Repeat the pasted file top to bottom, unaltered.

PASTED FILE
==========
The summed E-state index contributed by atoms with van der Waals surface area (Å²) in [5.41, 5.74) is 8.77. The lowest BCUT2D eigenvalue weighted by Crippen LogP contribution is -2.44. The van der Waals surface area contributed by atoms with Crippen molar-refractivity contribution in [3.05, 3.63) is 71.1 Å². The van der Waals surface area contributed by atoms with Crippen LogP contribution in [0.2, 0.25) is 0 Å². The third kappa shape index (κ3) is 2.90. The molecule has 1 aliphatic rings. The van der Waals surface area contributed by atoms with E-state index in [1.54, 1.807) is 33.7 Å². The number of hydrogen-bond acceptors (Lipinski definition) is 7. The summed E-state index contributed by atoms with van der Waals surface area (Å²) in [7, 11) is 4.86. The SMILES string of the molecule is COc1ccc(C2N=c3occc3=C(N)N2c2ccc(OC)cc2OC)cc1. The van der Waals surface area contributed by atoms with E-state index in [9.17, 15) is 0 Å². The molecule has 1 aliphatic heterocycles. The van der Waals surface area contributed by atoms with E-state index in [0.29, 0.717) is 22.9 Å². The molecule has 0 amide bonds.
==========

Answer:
The summed E-state index contributed by atoms with van der Waals surface area (Å²) in [5.41, 5.74) is 8.77. The lowest BCUT2D eigenvalue weighted by Crippen LogP contribution is -2.44. The van der Waals surface area contributed by atoms with Crippen molar-refractivity contribution in [3.05, 3.63) is 71.1 Å². The van der Waals surface area contributed by atoms with Crippen LogP contribution in [0.2, 0.25) is 0 Å². The third kappa shape index (κ3) is 2.90. The molecule has 1 aliphatic rings. The van der Waals surface area contributed by atoms with E-state index in [1.54, 1.807) is 33.7 Å². The number of hydrogen-bond acceptors (Lipinski definition) is 7. The summed E-state index contributed by atoms with van der Waals surface area (Å²) in [7, 11) is 4.86. The SMILES string of the molecule is COc1ccc(C2N=c3occc3=C(N)N2c2ccc(OC)cc2OC)cc1. The van der Waals surface area contributed by atoms with E-state index in [9.17, 15) is 0 Å². The molecule has 1 aliphatic heterocycles. The van der Waals surface area contributed by atoms with E-state index in [0.29, 0.717) is 22.9 Å². The molecule has 0 amide bonds.